8

Small chaotic startup that never grew up (15 years atm).
Hosts/maintains a number of apps/sites for various customers.

At some point, someone decides that a CMS would be usefull to maintain the content across all products. Forgoing all sense, reason and the very notion of "additional maintenance and dev" it is decided that one should be built in-house.

Fast forward a number of years.

Ops performs routine maintenance on prod-servers. A java-patch accidently knocks out one of the pillars a 3rd party lib the CMS uses for storing images. CMS basically burst in to flames causing a.... significant incident.

Enter yours truly to fix the mess.
Spend a few days replacing the affected 3rd party lib. Run tests on CMS in test and staging environments. Apply java-patch. All seems fine.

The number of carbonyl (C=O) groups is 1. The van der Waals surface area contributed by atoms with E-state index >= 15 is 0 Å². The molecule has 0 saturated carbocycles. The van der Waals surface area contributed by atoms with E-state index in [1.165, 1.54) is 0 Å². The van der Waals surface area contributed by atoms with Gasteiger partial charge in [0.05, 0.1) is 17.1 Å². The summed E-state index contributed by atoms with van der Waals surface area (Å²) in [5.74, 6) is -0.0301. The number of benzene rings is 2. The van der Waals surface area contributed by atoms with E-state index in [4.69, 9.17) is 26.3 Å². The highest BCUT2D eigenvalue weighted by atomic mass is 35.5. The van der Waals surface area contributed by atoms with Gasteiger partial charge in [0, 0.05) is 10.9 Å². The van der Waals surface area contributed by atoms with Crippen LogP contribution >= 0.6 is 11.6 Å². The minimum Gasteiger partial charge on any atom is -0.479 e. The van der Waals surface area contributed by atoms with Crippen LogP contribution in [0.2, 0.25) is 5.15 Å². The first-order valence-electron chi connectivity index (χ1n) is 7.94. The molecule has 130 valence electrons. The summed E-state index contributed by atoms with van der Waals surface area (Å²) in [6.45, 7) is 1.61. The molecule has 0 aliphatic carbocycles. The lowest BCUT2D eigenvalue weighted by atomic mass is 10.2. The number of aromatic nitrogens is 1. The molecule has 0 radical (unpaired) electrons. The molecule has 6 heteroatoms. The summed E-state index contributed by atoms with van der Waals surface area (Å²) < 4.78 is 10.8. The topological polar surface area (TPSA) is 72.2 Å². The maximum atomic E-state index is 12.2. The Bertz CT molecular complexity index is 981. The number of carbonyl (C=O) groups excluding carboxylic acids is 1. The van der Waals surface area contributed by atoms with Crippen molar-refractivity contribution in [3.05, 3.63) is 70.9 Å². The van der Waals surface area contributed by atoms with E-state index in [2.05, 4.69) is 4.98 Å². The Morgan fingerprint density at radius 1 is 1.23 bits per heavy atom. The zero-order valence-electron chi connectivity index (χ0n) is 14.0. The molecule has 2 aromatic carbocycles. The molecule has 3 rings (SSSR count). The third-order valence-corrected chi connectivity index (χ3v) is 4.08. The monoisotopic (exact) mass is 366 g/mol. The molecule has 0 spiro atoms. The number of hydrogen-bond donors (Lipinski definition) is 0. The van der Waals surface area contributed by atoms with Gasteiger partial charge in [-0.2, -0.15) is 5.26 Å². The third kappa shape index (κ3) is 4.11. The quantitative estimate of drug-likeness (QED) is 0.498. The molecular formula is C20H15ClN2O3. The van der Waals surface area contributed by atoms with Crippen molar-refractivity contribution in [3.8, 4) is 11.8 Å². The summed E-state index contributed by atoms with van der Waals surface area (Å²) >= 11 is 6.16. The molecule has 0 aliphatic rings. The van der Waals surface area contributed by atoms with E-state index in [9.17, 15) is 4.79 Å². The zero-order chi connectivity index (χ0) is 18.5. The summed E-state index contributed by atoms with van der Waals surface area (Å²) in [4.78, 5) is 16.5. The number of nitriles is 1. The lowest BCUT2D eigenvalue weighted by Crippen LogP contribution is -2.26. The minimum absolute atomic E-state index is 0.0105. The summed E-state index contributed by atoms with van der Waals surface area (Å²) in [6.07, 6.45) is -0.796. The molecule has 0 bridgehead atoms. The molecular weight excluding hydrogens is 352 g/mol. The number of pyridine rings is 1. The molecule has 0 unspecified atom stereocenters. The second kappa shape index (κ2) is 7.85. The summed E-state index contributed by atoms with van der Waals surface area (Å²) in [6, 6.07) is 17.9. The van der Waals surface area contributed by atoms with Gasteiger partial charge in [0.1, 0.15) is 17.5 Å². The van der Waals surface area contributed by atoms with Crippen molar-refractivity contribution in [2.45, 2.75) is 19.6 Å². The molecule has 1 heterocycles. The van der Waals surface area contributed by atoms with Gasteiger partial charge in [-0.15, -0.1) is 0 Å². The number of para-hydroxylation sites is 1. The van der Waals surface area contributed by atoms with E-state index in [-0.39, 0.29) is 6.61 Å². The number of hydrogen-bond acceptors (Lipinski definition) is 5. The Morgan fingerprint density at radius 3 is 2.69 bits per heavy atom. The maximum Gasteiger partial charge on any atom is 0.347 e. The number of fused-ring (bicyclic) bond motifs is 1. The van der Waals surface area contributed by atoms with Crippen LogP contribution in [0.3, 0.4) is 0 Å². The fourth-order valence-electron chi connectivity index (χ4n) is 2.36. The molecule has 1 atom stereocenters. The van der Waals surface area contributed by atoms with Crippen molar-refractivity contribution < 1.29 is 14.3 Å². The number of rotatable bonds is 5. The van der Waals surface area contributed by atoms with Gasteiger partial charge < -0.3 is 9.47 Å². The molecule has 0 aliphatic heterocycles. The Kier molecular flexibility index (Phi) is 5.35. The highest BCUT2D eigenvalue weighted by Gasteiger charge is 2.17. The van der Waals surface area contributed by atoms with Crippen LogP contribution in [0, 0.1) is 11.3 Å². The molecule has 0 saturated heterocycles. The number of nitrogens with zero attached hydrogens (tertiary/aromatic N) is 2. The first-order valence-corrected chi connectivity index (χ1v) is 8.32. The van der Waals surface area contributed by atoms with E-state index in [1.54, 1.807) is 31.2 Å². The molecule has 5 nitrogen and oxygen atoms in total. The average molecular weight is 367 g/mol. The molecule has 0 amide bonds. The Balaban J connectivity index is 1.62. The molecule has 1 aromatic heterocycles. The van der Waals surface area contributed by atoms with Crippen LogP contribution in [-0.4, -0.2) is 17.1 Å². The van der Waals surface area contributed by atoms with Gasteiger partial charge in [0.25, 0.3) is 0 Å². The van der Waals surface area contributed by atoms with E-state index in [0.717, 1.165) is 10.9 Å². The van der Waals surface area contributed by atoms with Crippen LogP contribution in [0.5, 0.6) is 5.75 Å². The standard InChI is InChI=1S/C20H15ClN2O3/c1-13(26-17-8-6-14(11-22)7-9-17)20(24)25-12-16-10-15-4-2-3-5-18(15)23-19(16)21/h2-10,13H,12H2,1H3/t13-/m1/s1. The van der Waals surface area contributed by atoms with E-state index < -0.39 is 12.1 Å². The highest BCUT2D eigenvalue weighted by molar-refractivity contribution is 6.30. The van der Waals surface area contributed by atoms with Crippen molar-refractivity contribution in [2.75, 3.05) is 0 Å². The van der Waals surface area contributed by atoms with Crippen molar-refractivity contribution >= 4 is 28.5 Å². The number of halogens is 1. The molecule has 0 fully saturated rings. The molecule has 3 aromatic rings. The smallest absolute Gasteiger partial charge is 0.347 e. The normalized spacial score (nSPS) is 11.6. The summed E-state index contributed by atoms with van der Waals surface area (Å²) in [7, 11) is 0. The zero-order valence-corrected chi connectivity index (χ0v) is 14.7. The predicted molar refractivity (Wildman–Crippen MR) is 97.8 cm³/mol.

When speaking to frontenders and app-devs, a significant hurdle present itself:
All test/staging instances of all websites/apps/etc ALL USE PRODUCTION CMS. Hardcoded. No way around.

There is -no- way to properly test and verify the functionality of any changes made to the home-brewed CMS.
My patch did indeed work in the end.

But did the company learn anything? Did they listen to my reasoning, pleading or even anguished screams for sanity?

No.

Comments
  • 3
    I don't know how people can go in in this profession for 10 years or more with this kind of shit. It wears me down.
  • 1
  • 1
    It starts with "it's very simple", passes through "other tools have waaay to many features, ours neatly fits our needs" and ends with "it the way we always did it, I don't know how it works, it was the people who left who built it. we just need a smaaaal change"
    Repeat this last part a thousand times.
  • 1
    @ComputerToucher TY for teaching me a new word :)
  • 1
    @JsonBoa Preach.
    Needless to say, people are leaving that company in droves
  • 1
    @Crost "if it pays enough, i don't care much" attitude
Add Comment